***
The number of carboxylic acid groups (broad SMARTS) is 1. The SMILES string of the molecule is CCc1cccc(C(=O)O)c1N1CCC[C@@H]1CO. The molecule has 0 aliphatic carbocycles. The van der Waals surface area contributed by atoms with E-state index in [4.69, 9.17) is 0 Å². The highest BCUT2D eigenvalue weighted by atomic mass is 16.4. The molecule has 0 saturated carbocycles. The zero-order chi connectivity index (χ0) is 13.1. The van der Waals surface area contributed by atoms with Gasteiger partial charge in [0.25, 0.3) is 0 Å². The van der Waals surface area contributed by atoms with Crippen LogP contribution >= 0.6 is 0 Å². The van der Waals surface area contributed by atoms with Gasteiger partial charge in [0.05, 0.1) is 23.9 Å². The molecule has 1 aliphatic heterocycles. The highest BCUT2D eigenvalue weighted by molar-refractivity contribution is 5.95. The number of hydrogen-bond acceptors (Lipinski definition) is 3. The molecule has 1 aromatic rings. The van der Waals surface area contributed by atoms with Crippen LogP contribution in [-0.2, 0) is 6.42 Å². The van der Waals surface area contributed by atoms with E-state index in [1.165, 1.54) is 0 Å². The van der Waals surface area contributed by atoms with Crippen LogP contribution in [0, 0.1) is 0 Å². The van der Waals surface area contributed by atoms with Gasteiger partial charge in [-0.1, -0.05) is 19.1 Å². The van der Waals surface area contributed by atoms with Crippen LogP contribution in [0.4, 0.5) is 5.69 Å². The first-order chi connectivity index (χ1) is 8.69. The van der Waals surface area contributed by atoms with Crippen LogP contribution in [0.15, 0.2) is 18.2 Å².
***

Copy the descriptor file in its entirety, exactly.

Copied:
The number of carboxylic acid groups (broad SMARTS) is 1. The SMILES string of the molecule is CCc1cccc(C(=O)O)c1N1CCC[C@@H]1CO. The molecule has 0 aliphatic carbocycles. The van der Waals surface area contributed by atoms with E-state index in [4.69, 9.17) is 0 Å². The highest BCUT2D eigenvalue weighted by atomic mass is 16.4. The molecule has 0 saturated carbocycles. The zero-order chi connectivity index (χ0) is 13.1. The van der Waals surface area contributed by atoms with Gasteiger partial charge in [0.25, 0.3) is 0 Å². The van der Waals surface area contributed by atoms with Crippen LogP contribution >= 0.6 is 0 Å². The van der Waals surface area contributed by atoms with Gasteiger partial charge in [0.05, 0.1) is 23.9 Å². The molecule has 1 aliphatic heterocycles. The highest BCUT2D eigenvalue weighted by molar-refractivity contribution is 5.95. The number of hydrogen-bond acceptors (Lipinski definition) is 3. The molecule has 1 aromatic rings. The van der Waals surface area contributed by atoms with Crippen LogP contribution in [-0.2, 0) is 6.42 Å². The van der Waals surface area contributed by atoms with E-state index in [1.165, 1.54) is 0 Å². The van der Waals surface area contributed by atoms with Crippen LogP contribution in [0, 0.1) is 0 Å². The van der Waals surface area contributed by atoms with Gasteiger partial charge in [-0.1, -0.05) is 19.1 Å². The van der Waals surface area contributed by atoms with Crippen LogP contribution in [0.4, 0.5) is 5.69 Å². The first-order chi connectivity index (χ1) is 8.69. The van der Waals surface area contributed by atoms with Crippen LogP contribution in [0.15, 0.2) is 18.2 Å².